Sunday, February 28, 2010

Greenville, South Carolina: Ryan Emory, 16, Killed in jump from Ambulance

Ryan Emory, Age 16

Teen Killed In Jump From Ambulance; Lawsuit Filed

Suit Filed On Anniversary Of 16-Year-Old's Death

POSTED: 11:16 am EDT March 23, 2011
UPDATED: 8:30 pm EDT March 23, 2011

GREENVILLE, S.C. -- WYFF News 4 has learned that the family of an autistic teenager who died a year ago after jumping out of a moving ambulance has filed a lawsuit against the ownership of Greenville Memorial Hospital.

Ryan Emory, 16, died on February 28, 2010 while being transferred by ambulance to a hospital in Columbia. Greenville Health Corporation owns Greenville Memorial Hospital and the hospital's Mobile Care Ambulance service.

Shortly after Ryan’s death, his mother, Shelley Hodge, said two local psychiatric hospitals had refused to admit him and that’s why he was being transported to Columbia.

According to the lawsuit, Ryan was admitted to the emergency department of Greenville Memorial Hospital on Feb. 26. Emergency department records said that Emory became “extremely agitated and volatile and displayed symptoms of aggression,” and that Ryan said he was going to “hurt himself and exhibited outbursts of anger, crying and screaming when he was informed he was to be transferred to William S. Hall Psychiatric Institute,” according to the lawsuit.

The lawsuit says that despite Ryan and his mother’s objections, arrangements were made to transfer him. The lawsuit says that the transfer form indicated known risks with the transfer and identified “security” as accompanying personnel.

The suit alleges that during transport, Ryan was allowed to release himself from the stretcher, open the back door of the ambulance and fall from the ambulance into Interstate 85.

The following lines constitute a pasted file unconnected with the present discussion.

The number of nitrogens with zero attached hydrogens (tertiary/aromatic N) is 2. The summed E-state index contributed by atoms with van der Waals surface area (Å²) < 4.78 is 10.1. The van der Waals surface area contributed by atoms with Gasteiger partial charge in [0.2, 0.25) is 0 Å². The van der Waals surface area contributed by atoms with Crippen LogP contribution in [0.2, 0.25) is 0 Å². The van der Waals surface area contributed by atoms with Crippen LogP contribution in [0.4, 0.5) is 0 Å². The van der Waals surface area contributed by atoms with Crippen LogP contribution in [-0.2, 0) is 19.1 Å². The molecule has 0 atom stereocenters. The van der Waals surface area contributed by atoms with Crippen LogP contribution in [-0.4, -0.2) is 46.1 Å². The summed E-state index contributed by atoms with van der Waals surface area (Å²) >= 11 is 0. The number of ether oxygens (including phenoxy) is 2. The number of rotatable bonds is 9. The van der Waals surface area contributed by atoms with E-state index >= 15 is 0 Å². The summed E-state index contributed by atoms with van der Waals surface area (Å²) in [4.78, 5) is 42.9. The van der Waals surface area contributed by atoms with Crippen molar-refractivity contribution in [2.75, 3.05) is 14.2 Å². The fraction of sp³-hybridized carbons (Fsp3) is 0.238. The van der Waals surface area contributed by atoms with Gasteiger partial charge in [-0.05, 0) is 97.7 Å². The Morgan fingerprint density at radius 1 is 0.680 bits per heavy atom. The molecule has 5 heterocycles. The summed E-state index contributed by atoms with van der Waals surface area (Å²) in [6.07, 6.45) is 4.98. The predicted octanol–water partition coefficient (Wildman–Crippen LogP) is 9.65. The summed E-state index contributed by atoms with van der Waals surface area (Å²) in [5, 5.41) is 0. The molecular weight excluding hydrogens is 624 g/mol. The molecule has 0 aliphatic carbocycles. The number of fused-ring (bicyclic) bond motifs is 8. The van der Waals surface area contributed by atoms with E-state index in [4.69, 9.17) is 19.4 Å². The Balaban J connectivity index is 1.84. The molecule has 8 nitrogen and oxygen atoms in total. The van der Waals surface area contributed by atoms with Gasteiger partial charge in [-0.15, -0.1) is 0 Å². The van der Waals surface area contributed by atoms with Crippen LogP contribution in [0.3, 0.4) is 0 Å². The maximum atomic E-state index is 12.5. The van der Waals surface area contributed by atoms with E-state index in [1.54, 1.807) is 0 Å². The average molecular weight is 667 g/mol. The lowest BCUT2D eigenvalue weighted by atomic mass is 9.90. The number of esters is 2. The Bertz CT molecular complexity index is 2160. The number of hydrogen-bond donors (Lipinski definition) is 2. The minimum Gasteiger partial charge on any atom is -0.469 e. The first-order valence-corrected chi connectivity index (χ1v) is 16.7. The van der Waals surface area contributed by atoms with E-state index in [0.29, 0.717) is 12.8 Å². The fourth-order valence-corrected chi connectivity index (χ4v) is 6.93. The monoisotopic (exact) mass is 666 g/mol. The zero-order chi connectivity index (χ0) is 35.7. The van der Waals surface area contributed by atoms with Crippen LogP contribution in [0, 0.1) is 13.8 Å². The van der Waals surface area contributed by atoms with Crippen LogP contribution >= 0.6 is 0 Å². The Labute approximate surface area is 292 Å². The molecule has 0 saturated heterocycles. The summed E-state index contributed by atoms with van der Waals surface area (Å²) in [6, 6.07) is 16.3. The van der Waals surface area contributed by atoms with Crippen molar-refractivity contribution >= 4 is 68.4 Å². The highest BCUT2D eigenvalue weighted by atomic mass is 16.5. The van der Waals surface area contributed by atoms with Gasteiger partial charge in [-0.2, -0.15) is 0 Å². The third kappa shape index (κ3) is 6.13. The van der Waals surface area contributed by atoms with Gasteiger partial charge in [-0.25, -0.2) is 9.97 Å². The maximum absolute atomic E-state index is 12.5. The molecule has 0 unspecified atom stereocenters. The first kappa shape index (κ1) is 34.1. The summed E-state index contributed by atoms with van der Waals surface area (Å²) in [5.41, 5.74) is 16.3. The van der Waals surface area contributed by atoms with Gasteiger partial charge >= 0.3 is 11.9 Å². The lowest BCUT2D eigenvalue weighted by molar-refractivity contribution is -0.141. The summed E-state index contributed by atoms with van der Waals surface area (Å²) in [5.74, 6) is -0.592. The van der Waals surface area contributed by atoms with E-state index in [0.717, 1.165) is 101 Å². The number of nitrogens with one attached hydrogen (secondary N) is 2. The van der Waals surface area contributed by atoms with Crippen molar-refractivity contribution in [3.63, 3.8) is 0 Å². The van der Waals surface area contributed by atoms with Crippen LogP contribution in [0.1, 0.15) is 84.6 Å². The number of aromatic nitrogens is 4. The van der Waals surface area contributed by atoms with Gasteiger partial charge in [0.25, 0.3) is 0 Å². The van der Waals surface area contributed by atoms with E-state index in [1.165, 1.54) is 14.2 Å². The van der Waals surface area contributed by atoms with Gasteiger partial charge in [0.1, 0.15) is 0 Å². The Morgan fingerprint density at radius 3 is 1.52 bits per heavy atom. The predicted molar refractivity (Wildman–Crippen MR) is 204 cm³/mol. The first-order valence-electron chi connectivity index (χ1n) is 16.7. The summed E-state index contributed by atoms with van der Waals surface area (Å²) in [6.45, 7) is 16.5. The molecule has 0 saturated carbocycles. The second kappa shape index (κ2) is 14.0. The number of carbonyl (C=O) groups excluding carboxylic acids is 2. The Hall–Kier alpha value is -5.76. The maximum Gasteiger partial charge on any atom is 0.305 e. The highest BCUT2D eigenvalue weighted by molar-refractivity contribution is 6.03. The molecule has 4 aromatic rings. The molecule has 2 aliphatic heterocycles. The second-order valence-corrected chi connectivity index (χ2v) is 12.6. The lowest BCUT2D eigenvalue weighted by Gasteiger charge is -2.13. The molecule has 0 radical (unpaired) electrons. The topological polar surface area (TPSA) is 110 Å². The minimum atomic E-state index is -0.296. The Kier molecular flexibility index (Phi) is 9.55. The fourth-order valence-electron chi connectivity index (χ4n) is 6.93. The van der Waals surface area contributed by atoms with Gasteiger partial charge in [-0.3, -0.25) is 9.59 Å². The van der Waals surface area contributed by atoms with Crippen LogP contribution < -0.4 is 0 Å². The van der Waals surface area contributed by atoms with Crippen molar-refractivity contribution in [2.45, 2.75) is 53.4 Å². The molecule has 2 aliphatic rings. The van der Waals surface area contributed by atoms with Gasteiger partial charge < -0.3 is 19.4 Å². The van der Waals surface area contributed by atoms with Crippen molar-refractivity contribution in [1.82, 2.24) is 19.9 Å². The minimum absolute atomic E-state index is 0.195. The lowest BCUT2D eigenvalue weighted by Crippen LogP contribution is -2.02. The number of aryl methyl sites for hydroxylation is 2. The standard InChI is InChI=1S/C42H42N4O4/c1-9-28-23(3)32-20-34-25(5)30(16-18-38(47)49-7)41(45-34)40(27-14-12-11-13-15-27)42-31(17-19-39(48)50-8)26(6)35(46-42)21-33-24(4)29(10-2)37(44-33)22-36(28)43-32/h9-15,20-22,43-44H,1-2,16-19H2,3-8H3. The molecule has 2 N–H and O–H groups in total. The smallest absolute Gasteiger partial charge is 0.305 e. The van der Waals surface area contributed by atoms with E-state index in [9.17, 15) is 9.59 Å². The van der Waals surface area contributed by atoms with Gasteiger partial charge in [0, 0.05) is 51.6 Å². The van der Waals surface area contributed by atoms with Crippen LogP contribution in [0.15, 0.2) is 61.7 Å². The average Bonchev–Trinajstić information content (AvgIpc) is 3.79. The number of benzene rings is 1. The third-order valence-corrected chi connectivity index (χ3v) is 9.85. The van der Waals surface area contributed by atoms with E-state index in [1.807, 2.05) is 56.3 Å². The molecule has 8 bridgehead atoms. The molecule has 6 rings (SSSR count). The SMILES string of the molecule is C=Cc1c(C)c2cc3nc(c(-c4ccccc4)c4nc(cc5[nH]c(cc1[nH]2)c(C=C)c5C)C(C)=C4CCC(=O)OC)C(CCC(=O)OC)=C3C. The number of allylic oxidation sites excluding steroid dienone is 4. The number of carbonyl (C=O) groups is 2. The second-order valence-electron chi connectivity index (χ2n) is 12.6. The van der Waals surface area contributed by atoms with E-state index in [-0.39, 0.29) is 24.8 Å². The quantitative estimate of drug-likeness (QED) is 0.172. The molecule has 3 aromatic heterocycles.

Ryan died of multiple head and body trauma and cardiac arrest.

The wrongful death lawsuit alleges gross negligence and recklessness and seeks compensation for “conscious pain and suffering of Ryan prior to his death, as well as for his necessary funeral and burial expense and cost of probate.” The family is seeking a jury trial.

Tuesday, February 16, 2010

Brooklyn, New York: Tavon Turpin, 11, dies in fire after being left alone

Eleven-year-old autistic boy dies in fire; grandmother charged for leaving him alone

BY Oren Yaniv, Erin Durkin and Jonathan Lemire

Originally Published:Tuesday, February 16th 2010, 12:16 PM
Updated: Tuesday, February 16th 2010, 11:21 PM

An autistic 11-year-old boy who can barely speak died in a fire that he set Tuesday when his grandmother left him alone in her Brooklyn apartment, officials and witnesses said.

Tavon Turpin used matches or a lighter to ignite the blaze in a hallway closet while his grandmother, Melinda McLain, 59, had gone to a deli near the Coney Island apartment, police said.

The grandmother was hit with criminal charges for leaving home without Tavon, who recently sparked a small fire by cooking a cell phone in a microwave, police and FDNY sources said.

"The kid didn't have a chance," said neighbor Wigberto Figueroa, 34. "It's so sad."

Tavon, who lived with McLain in Coney Islands's Ocean Towers, set the blaze around noon. Firefighters tried to revive the boy after pulling him from the 15th-floor flat, but he couldn't be saved.

McLain returned home, saw Tavon's lifeless body and broke down, weeping.

She was arrested Tuesday night at Coney Island Hospital, where she was being treated for smoke inhalation and asthma. Cops charged her with reckless endangerment and endangering the welfare of a child, police sources said.

"She loved that boy," said neighbor Allen Pearsall, 48. "That little boy was this lady's life. None of us are perfect."

Four years ago in the same complex, a 7-year-old boy playing with a lighter sparked an inferno that killed three others. Ricardo (Rico) Clark, 16, and his two cousins, Jahgiria Sheffer, 10, and Jahnae O'Pharrow, 3, died after being trapped in their bedrooms.

Hours before Tuesday's fire, a 60-year-old grandmother died after surging flames trapped her inside her Queens apartment.

The blaze tore through the living room of Deborah Kelly's 17th-floor apartment in Lefrak City building just before 3 a.m., blocking the front door, witnesses said.The cause of that fire remains under investigation, but doesn't appear suspicious, FDNY officials said.

Neighbors said Kelly, a mother of two, had lived in the building for about 12 years. She shared her apartment with a daughter and a granddaughter. They weren't home at the time of the fire, neighbors said.

"She was a very lovely person," neighbor Loretta Henderson said. "They're a close family. It's sad."